Contact: Dr. Adar Pelah, CUED & York University, and Dr. Louise Allen, Consultant Paediatric Ophthalmologist, Addenbrookes Hospital
Mentors: Bob Pettigrew & Dr. Nicky Athanassopoulou
Dr. Pelah and Dr. Allen have designed a new ophthalmic device (perimeter) which can measure the visual field of small children. A first prototype is currently being built by an MEng student at York University, and should be available for demonstration by the time the i-Team starts work.
Although devices already exist to perform these measurements in adults, these are not suitable for small children, who are fidgety and have short attention spans. Currently, clinicians must rely on crude and inaccurate assessments for such patients. Yet very serious neurological conditions, such as tumours of the optic chiasm and pituitary gland, can be diagnosed if early visual field loss can be detected, allowing sight-saving therapy. The new device is designed to be child-friendly and to allow accurate measurements to be made quickly using the inadvertent cooperation of the patient, whose attention would be engaged in viewing the cartoon characters or similar presented on the device.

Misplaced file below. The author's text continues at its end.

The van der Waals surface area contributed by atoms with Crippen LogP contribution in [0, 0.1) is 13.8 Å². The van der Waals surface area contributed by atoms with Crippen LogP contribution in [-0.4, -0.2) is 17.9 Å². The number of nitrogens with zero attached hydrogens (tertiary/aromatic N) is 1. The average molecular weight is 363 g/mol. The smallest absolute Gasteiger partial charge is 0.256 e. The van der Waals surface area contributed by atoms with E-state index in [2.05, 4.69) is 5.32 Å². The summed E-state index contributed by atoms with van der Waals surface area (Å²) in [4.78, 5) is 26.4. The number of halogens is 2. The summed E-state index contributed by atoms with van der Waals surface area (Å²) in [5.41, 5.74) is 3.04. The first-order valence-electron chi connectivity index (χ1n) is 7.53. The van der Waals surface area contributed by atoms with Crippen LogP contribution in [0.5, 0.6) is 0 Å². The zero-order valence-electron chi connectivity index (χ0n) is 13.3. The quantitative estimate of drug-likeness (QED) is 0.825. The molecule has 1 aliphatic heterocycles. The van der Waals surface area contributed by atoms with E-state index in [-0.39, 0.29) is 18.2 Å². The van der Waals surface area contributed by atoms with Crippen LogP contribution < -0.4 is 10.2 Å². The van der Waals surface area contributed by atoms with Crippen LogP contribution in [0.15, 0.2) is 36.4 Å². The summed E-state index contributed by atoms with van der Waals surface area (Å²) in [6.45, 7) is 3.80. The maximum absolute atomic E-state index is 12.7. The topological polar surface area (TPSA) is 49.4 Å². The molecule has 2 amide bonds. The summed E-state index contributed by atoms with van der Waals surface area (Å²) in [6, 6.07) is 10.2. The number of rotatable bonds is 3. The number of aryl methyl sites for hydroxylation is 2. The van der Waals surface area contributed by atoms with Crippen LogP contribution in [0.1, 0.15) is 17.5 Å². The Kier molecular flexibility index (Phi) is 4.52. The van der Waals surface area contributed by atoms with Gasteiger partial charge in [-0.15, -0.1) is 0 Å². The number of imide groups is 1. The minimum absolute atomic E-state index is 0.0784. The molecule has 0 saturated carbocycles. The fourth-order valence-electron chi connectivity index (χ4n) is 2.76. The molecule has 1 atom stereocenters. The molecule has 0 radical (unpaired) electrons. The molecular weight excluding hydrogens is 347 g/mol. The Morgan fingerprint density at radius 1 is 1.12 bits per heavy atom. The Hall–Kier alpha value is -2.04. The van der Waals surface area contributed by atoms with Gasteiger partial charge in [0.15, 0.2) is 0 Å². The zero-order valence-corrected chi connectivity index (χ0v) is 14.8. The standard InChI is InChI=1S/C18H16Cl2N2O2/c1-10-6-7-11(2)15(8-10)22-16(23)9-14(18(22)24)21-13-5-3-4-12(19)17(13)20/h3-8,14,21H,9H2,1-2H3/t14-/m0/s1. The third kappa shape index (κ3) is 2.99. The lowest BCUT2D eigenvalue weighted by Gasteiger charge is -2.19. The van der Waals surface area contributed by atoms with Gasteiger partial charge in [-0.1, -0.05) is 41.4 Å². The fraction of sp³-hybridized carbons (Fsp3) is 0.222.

The new product is believed to be unique in its field and application. The challenge for the i-Team is to investigate the market for such a device, and to recommend the best route to market for the inventors. It is expected that they will contact a number of experts in paediatric ophthalmology, including those working within and outside of hospitals, as well as distributors and manufacturers of other ophthalmic devices. Key questions include whether or not this can be a viable stand-alone device, or whether it would need to be combined with others to create a more complete visual measurement system, as well as viable price levels, and how these might affect its rate of adoption.